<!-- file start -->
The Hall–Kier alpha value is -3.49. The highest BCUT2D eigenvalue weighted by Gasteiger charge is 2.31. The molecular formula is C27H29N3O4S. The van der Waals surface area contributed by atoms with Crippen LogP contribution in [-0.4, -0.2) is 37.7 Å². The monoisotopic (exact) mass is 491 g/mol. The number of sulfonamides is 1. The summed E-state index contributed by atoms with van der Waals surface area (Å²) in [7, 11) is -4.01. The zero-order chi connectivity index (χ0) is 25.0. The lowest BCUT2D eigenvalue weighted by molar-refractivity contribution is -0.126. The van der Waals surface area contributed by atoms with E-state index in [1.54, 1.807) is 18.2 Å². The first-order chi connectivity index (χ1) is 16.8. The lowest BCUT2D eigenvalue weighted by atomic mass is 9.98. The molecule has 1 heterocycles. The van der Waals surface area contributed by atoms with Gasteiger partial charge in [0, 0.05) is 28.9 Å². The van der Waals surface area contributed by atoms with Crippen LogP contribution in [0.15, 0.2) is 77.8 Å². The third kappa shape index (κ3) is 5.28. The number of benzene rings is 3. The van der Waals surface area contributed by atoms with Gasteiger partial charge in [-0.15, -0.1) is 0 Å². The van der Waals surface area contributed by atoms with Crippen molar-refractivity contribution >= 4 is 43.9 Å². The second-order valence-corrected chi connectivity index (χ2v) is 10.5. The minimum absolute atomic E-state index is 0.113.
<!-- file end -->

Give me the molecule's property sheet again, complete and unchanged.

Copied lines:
The Hall–Kier alpha value is -3.49. The highest BCUT2D eigenvalue weighted by Gasteiger charge is 2.31. The molecular formula is C27H29N3O4S. The van der Waals surface area contributed by atoms with Crippen LogP contribution in [-0.4, -0.2) is 37.7 Å². The monoisotopic (exact) mass is 491 g/mol. The number of sulfonamides is 1. The summed E-state index contributed by atoms with van der Waals surface area (Å²) in [7, 11) is -4.01. The zero-order chi connectivity index (χ0) is 25.0. The lowest BCUT2D eigenvalue weighted by molar-refractivity contribution is -0.126. The van der Waals surface area contributed by atoms with E-state index in [1.54, 1.807) is 18.2 Å². The first-order chi connectivity index (χ1) is 16.8. The lowest BCUT2D eigenvalue weighted by atomic mass is 9.98. The molecule has 1 heterocycles. The van der Waals surface area contributed by atoms with Gasteiger partial charge in [0, 0.05) is 28.9 Å². The van der Waals surface area contributed by atoms with Crippen LogP contribution in [0.15, 0.2) is 77.8 Å². The third kappa shape index (κ3) is 5.28. The number of benzene rings is 3. The van der Waals surface area contributed by atoms with Gasteiger partial charge in [-0.15, -0.1) is 0 Å². The van der Waals surface area contributed by atoms with Crippen molar-refractivity contribution >= 4 is 43.9 Å². The second-order valence-corrected chi connectivity index (χ2v) is 10.5. The minimum absolute atomic E-state index is 0.113.